British scientists develop a type of bread wheat that uses less water while maintaining photosynthesis and yield
A new wheat that can better survive drought conditions has been developed by scientists.
Researchers at the University of Sheffield’s Institute for Sustainable Food in the United Kingdom discovered that fewer microscopic pores called stomata on the leaves allowed plants to make better use of water.
The research was then used to develop a new drought-hardy bread wheat.
Compared to conventional wheat, the engineered wheat used less water while maintaining photosynthesis and yield.
Like most plants, wheat uses stomata to regulate its intake of carbon dioxide for photosynthesis, as well as the release of water vapour. When water is plentiful, stomatal openings help plants to regulate temperature by evaporative cooling, which is similar to sweating.
In drought conditions, wheat plants normally close their stomata to slow down water loss, and wheat with fewer stomata has been found to better conserve water and can use that water to cool itself.
During the study, published in the Journal of Experimental Botany, scientists tested the new wheat in conditions similar to what might be expected under climate change prediction models, with higher levels of carbon dioxide and less water.
The researchers said agriculture accounts for about 85 percent of the world’s fresh-water use. On average, it takes more than 1,800 litres of water to produce one kilogram of wheat.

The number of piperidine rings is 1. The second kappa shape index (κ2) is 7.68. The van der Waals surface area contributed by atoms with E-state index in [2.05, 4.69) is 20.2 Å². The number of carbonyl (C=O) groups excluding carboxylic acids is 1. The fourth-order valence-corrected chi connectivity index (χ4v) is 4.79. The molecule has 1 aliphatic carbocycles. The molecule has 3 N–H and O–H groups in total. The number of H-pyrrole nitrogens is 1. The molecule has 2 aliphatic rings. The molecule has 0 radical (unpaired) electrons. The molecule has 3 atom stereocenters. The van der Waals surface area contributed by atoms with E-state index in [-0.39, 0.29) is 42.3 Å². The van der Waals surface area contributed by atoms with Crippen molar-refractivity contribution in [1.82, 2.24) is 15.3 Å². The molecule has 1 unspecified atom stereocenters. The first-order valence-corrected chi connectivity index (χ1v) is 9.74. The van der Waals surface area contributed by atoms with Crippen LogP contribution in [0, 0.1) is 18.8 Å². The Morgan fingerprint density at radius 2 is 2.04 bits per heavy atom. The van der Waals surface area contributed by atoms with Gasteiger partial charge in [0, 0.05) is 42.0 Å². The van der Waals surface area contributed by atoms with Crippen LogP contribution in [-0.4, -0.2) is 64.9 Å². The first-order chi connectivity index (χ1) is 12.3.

Yet as water supplies become scarce and variable in the face of climate change, farmers will need to produce more food with less water to feed a growing population.
The research builds on the Institute for Sustainable Food’s work to develop new rice types, which found that rice with fewer stomata used 40 percent less water than conventional breeds and were able to survive drought and temperatures of 40 C.
“Developing wheat that uses water more efficiently will help us to feed our growing population while using fewer natural resources making our food systems more resilient in the face of climate breakdown,” said Julie Gray, professor of plant molecular biology at the Institute for Sustainable Food.
In a separate study published in Plant, Cell and Environment, scientists at the institute also found that plants engineered to have fewer stomata are less susceptible to diseases.
They hope to be able to replicate those findings in crops such as wheat and rice.